Recently, Shakespeare was deemed by a famous radio personality as “unrelatable,” aloof, as he is, in language and distant in time. This critic is not alone in his thoughts about Shakespeare. Many today associate Shakespeare with the elite—the royalty of his day and the cultured of ours.
But Shakespeare truly was—and still is—a poet and playwright of the people and for the people—all people.
About Shakespeare’s Life
Unlike most well-known writers who lived before the modern age, Shakespeare was born into the working class, the son of a struggling tradesman who dabbled in a number of jobs after arriving in 1551 in Stratford-Upon-Avon, where William was born (1564), lived, and died (1616).
While Shakespeare attended the local grammar school, he did not go to university as other well-known writers of the age did. Rather, when he was just 18, he married Anne Hathaway, who was pregnant with their first child. Several years later, after the birth of two more children, Shakespeare’s first plays appeared on the London stage. This poor, provincial family man who dared to compete with aristocrats was described by a contemporary as an “upstart crow.”
But his humble origins and great achievements helped his work reflect the universals of the human condition. Both Shakespeare’s life and his works mirror the highs and lows of the age and its people. While his wife was likely illiterate, he counted Queen Elizabeth among his friends. When King James came to the throne, Shakespeare’s acting company was renamed “The King’s Men,” and they performed at court as well as on the stage. In Shakespeare’s day, plays were attended by everyone: royalty and commoners alike. For a mere pittance, the so-called “groundlings” gained a standing space in the pit, or yard, in which the theater sat. As many as 500 people squeezed into this space, where they stood for the duration of the three-hour production, which is why these folks were often called “stinkards.” Shakespeare’s productions brought members from every level of society together.
About Shakespeare’s Work
While Shakespeare’s language sounds fancy today, much of it reflected the tongue of his day. In fact, his works employ many common literary devices: puns, double entendres, innuendo, and slapstick humor. Shakespeare is credited with coining or changing the use of over 1,700 words, in a fashion similar to the way slang terms are developed today. A writer with a classical university education would not likely have been so daring and innovative.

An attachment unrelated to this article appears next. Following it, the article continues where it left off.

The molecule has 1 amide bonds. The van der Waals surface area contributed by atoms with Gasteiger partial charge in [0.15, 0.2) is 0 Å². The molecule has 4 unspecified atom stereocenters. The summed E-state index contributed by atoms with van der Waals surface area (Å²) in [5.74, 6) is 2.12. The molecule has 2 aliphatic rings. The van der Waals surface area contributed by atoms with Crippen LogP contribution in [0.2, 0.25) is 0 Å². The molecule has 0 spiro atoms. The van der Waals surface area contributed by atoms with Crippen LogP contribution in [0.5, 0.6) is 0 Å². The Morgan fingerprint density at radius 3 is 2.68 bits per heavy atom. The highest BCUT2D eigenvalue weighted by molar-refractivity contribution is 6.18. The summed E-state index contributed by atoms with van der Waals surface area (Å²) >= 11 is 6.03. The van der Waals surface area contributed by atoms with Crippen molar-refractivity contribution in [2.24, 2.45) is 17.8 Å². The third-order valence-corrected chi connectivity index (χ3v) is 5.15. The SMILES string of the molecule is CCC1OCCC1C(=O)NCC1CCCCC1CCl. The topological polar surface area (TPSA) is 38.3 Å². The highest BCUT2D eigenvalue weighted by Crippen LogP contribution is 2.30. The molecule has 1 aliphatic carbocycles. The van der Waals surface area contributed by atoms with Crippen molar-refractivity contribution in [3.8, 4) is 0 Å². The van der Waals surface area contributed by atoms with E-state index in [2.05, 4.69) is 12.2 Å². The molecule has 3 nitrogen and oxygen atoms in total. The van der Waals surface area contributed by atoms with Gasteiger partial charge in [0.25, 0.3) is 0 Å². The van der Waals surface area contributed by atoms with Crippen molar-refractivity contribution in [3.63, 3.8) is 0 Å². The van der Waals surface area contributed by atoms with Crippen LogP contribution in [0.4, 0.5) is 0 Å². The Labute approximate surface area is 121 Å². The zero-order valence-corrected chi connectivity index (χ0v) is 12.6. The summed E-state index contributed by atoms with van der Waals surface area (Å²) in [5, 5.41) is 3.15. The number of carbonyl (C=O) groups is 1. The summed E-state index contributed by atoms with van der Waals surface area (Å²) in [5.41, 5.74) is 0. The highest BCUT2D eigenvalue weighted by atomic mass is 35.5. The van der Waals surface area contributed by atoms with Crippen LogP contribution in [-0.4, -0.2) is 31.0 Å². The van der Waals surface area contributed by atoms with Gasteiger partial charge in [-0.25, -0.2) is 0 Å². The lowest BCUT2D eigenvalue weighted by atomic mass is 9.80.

Yes, Shakespearean verse is elegant and lofty, to be sure, often unfamiliar and difficult at first for most readers today. But even popular music on the radio is written in verse and quickly becomes familiar with repeated listening. Shakespeare’s poetry stands up even better than this to repeated exposure. And some of the words and usages attributed to Shakespeare in regular use today are staples in our vocabulary for common experience: lonely, generous, jaded, bedroom, majestic, gloomy, luggage, blanket, and dawn.
About Shakespeare’s Themes
Over the course of his life, Shakespeare wrote nearly 40 plays (tragedies, comedies, and histories), 154 sonnets, and two narrative poems—that we know of. While many of his works deal with weighty themes and noble characters, his works are generously populated with rascals, drunks, witches, and buffoons. His primary subjects—love, loyalty, ambition, betrayal, greed, friendship, suicide, murder, and death—are the things that concern us all as a people:
All the world’s a stage,
And all the men and women merely players:
They have their exits and their entrances;
And one man in his time plays many parts,
His acts being seven ages. At first the infant,
Mewling and puking in the nurse’s arms.
And then the whining school-boy, with his satchel
And shining morning face, creeping like snail
Unwillingly to school. And then the lover,
Sighing like furnace, with a woeful ballad
Made to his mistress’ eyebrow. Then a soldier,
Full of strange oaths and bearded like the pard,
Jealous in honour, sudden and quick in quarrel,
Seeking the bubble reputation
Even in the cannon’s mouth. And then the justice,
In fair round belly with good capon lined,
With eyes severe and beard of formal cut,
Full of wise saws and modern instances;
And so he plays his part. The sixth age shifts
Into the lean and slipper’d pantaloon,
With spectacles on nose and pouch on side,
His youthful hose, well saved, a world too wide
For his shrunk shank; and his big manly voice,
Turning again toward childish treble, pipes
And whistles in his sound. Last scene of all,
That ends this strange eventful history,
Is second childishness and mere oblivion,
Sans teeth, sans eyes, sans taste, sans everything.
— from As You Like It
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